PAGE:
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I'm working to create an iOS static library that I wish to sell. I've walked through the steps for the initial builds and have generated the .a/.h output.

When I include these files in a separate project, I don't see any way to browse the contents on the .a file.

HOWEVER, when a line of code in my library crashes the app (like I said, it's still in development), the debugger shows the entire class (.m) file to me. What's up with this?

I don't really understand what all goes into static libraries, and I'm not sure I compiled that version for both simulator and device. Could that have something to do with it? If so, could someone explain why?

Thanks!!!

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  • Delete the dSYM directory associated with your library, crash your app, no sourceikins. I.e. the dSYM -- the symbol table -- provides a map between the library and the source.
    – bbum
    Commented Jul 13, 2011 at 5:14
  • The debugger is showing you the file in your Xcode project. The source code is not stored in the .a file. (To do so would cause massive "code bloat" and thus is obviously undesirable even disregarding the security issue.)
    – Hot Licks
    Commented Feb 22, 2014 at 12:57

3 Answers 3

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Don't worry, your source code is not included in the archive (.a) file.

Xcode is smart enough to find the source code file on your computer, based on the debugging information embedded in the file. If you build the library using the "Release" configuration (or otherwise modify the build settings so that debugging symbols are stripped) and don't have the source anywhere on the machine, a developer will have to resort to their knowledge of x86 or ARM assembly to figure out how your code works.

By the way:

  • Since a lot of Objective-C is handled at runtime, a lot of class names and selector names will be visible in your library. That's just how it works. You could try to obfuscate it, but I think your time is better spent writing more useful code to sell.

  • If you want to give people a static library for iOS development, you'll want to build versions for the iOS Simulator (x86) and the iOS Device (arm) and then use lipo to combine them into a single fat static library. Search around for "lipo xcode fat static library" for different ways to do this. Some solutions are more convoluted than others.

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    objective c makes that easy since it loads caller information directly into the registers :) Commented Jul 13, 2011 at 1:53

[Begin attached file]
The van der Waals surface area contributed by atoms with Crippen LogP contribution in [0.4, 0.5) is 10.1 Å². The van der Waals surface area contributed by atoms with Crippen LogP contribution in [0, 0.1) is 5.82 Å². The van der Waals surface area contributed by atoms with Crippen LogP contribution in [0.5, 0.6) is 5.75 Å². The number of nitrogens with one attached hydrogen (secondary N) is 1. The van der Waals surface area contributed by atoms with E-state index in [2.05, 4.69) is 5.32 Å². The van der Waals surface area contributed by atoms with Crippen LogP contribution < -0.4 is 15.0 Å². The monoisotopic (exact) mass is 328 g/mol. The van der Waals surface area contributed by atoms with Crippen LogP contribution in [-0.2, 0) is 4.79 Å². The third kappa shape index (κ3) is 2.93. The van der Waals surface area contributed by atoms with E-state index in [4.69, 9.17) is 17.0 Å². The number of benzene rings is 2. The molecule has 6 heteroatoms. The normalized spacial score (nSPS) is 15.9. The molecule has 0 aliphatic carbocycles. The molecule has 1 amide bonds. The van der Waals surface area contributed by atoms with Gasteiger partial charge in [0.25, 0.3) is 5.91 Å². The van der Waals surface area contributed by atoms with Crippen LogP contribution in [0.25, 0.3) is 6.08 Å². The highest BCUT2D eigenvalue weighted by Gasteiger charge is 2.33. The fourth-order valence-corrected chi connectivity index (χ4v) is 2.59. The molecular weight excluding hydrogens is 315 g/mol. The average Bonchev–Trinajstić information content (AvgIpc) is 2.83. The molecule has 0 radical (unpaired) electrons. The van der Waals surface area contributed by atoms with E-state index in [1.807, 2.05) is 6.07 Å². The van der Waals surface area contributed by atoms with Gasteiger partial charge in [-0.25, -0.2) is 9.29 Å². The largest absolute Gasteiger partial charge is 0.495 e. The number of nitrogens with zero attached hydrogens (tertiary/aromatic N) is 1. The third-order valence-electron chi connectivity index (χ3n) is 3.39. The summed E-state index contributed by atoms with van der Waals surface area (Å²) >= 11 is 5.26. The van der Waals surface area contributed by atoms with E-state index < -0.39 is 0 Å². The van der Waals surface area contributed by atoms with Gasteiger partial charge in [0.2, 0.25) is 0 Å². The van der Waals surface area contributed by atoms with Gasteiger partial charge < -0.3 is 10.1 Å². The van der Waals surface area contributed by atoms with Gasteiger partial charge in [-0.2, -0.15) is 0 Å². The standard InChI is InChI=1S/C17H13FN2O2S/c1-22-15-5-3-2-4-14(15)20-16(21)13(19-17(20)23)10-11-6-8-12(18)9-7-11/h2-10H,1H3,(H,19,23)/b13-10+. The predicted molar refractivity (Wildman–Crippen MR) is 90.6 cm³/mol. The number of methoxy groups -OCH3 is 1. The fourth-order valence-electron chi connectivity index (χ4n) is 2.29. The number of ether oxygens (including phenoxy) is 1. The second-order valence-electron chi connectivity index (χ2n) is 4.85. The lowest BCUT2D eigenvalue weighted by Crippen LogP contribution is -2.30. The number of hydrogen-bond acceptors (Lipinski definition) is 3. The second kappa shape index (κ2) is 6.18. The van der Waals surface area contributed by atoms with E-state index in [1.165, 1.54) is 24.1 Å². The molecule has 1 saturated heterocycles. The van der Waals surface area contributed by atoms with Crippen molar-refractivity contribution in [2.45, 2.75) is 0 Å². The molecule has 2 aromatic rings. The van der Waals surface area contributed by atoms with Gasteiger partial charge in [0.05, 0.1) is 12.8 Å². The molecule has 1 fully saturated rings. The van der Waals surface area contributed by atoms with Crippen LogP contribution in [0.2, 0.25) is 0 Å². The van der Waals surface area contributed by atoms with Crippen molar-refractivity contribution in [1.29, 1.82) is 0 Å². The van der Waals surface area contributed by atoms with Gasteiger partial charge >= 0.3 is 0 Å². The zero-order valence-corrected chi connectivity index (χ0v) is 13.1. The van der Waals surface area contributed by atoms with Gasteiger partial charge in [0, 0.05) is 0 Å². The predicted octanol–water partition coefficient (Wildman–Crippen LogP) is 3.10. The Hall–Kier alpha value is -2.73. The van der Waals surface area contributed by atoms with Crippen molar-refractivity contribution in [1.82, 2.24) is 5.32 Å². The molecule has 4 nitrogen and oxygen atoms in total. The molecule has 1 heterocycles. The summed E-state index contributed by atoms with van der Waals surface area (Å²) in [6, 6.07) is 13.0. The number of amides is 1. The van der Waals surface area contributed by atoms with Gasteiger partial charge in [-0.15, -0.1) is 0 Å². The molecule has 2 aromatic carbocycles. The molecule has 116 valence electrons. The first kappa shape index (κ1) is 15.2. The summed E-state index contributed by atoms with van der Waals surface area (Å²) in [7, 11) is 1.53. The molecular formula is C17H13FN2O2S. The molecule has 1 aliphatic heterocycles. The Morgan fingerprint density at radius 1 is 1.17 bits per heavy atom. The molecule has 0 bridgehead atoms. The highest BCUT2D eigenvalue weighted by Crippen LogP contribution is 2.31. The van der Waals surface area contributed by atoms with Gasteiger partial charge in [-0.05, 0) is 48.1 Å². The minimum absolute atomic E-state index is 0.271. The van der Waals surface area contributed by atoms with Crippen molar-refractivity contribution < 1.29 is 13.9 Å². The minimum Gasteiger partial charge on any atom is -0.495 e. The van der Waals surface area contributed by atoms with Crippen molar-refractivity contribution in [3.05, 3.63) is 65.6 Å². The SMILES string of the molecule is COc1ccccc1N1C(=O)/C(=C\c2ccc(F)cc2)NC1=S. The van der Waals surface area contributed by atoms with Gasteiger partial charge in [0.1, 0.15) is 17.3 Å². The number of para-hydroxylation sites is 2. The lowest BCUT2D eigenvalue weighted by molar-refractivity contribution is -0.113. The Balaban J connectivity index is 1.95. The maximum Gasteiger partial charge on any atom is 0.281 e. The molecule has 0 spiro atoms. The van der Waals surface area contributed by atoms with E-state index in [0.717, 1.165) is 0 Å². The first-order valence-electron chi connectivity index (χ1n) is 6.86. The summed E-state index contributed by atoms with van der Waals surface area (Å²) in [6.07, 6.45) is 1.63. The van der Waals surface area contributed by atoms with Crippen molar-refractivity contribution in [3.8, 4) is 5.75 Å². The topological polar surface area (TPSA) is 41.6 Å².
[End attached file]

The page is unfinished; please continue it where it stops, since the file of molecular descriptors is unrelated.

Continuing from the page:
• OK, so you're saying that XCode is actually scouring my computer for the source code JUST TO FREAK ME OUT??!?!@!? I've looked around and seen the "build a fat library", but I'm still pretty early on in the process and mainly still testing my library. Basically, 1. Build in release mode (for simulator and device), 2. Import library into a separate project, 3. Make sure source isn't on machine, and 4. I won't be able to browse the class if a failure occurs? Cool! Thanks!
    – mbm29414
    Commented Jul 13, 2011 at 2:02
  • If it errors out you get an error but not in a specific place, most likely it will give you the address of the error and maybe the data that caused the error (invalid address or something) Commented Jul 13, 2011 at 2:04
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I had the same issue. @benzado is right about what he has mentioned. But I had to strip debugging symbols to solve the issue. To do so, I had to change Build Settings of project library before build as mentioned below.

Select your Target and go to Build Settings. Set

  1. ' Strip Debug Symbols During Copy ' to YES
  2. ' Debug Information Format ' to 'DWARF with dSYM File'
  3. ' Generate Debug Symbols ' to 'NO'
  4. ' Symbols Hidden by Default ' to 'YES'

To see what are these for, refer Apple Build Setting Reference

And build the library using the "Release" configuration. This worked for me.

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    Worked like a charm! Commented Mar 12, 2018 at 15:09
  • In case of a static library, also set DEPLOYMENT_POSTPROCESSING=YES since stripping is only performed on static libraries if post-processing is enabled.
    – Vlad Smoc
    Commented Mar 24, 2020 at 19:05
0

If you have a project for static library with all .m files on your computer then every copy of this library (.a file) will be symbolicated with its .m file while debugging in xCode.

xCode doesn't search for appropriate .m file through all your disk. It knows the place of original project. So if you distribute only library it fully hides your initial code.

To make sure you can copy your library in some new project then clear .m file in library project. From this moment any attempt to debug methods of library will give empty file on screen.

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